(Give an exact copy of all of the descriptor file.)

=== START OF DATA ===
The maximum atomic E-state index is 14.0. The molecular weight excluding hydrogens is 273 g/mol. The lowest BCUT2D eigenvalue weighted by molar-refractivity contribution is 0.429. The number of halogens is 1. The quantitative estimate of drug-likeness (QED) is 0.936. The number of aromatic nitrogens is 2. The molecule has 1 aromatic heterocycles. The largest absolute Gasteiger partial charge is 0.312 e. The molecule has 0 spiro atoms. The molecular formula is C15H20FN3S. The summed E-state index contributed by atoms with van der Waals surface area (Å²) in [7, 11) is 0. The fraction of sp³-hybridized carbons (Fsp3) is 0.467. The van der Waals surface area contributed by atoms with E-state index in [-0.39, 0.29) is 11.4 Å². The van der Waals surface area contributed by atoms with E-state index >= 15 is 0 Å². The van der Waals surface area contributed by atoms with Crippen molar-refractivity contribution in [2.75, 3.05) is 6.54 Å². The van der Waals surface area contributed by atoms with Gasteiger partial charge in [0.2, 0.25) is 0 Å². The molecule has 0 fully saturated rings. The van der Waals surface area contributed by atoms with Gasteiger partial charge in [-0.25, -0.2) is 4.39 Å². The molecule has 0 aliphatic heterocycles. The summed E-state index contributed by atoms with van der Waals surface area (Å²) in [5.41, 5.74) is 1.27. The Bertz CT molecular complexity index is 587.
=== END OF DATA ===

The maximum atomic E-state index is 14.0. The molecular weight excluding hydrogens is 273 g/mol. The lowest BCUT2D eigenvalue weighted by molar-refractivity contribution is 0.429. The number of halogens is 1. The quantitative estimate of drug-likeness (QED) is 0.936. The number of aromatic nitrogens is 2. The molecule has 1 aromatic heterocycles. The largest absolute Gasteiger partial charge is 0.312 e. The molecule has 0 spiro atoms. The molecular formula is C15H20FN3S. The summed E-state index contributed by atoms with van der Waals surface area (Å²) in [7, 11) is 0. The fraction of sp³-hybridized carbons (Fsp3) is 0.467. The van der Waals surface area contributed by atoms with E-state index in [-0.39, 0.29) is 11.4 Å². The van der Waals surface area contributed by atoms with E-state index >= 15 is 0 Å². The van der Waals surface area contributed by atoms with Crippen molar-refractivity contribution in [2.75, 3.05) is 6.54 Å². The van der Waals surface area contributed by atoms with Gasteiger partial charge in [0.2, 0.25) is 0 Å². The molecule has 0 fully saturated rings. The van der Waals surface area contributed by atoms with Gasteiger partial charge in [-0.25, -0.2) is 4.39 Å². The molecule has 0 aliphatic heterocycles. The summed E-state index contributed by atoms with van der Waals surface area (Å²) in [5.41, 5.74) is 1.27. The Bertz CT molecular complexity index is 587.